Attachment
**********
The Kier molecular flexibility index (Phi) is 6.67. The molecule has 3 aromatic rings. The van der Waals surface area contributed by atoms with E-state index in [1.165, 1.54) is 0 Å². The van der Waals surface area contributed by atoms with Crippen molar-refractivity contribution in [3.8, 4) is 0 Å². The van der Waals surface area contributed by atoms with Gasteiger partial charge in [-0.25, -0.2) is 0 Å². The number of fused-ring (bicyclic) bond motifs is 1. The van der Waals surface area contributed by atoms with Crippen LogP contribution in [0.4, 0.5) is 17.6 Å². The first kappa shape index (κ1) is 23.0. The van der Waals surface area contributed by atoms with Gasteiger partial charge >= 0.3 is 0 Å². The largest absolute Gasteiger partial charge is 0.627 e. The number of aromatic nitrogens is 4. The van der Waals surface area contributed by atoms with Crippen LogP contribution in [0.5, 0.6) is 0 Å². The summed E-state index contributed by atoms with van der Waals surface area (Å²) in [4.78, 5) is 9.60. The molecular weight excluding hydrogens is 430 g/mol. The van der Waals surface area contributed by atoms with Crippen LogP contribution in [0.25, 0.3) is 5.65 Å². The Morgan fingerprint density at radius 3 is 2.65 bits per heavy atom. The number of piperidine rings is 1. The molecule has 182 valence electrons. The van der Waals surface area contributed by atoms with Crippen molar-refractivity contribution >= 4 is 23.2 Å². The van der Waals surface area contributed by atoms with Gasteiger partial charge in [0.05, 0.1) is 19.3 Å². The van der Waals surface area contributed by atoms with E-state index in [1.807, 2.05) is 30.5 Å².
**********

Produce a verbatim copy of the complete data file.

The Kier molecular flexibility index (Phi) is 6.67. The molecule has 3 aromatic rings. The van der Waals surface area contributed by atoms with E-state index in [1.165, 1.54) is 0 Å². The van der Waals surface area contributed by atoms with Crippen molar-refractivity contribution in [3.8, 4) is 0 Å². The van der Waals surface area contributed by atoms with Gasteiger partial charge in [-0.25, -0.2) is 0 Å². The number of fused-ring (bicyclic) bond motifs is 1. The van der Waals surface area contributed by atoms with Crippen LogP contribution in [0.4, 0.5) is 17.6 Å². The first kappa shape index (κ1) is 23.0. The van der Waals surface area contributed by atoms with Gasteiger partial charge >= 0.3 is 0 Å². The largest absolute Gasteiger partial charge is 0.627 e. The number of aromatic nitrogens is 4. The van der Waals surface area contributed by atoms with Crippen LogP contribution in [0.5, 0.6) is 0 Å². The summed E-state index contributed by atoms with van der Waals surface area (Å²) in [4.78, 5) is 9.60. The molecular weight excluding hydrogens is 430 g/mol. The van der Waals surface area contributed by atoms with Crippen LogP contribution in [0.25, 0.3) is 5.65 Å². The Morgan fingerprint density at radius 3 is 2.65 bits per heavy atom. The number of piperidine rings is 1. The molecule has 182 valence electrons. The van der Waals surface area contributed by atoms with Crippen molar-refractivity contribution >= 4 is 23.2 Å². The van der Waals surface area contributed by atoms with Gasteiger partial charge in [0.05, 0.1) is 19.3 Å². The van der Waals surface area contributed by atoms with E-state index in [1.807, 2.05) is 30.5 Å².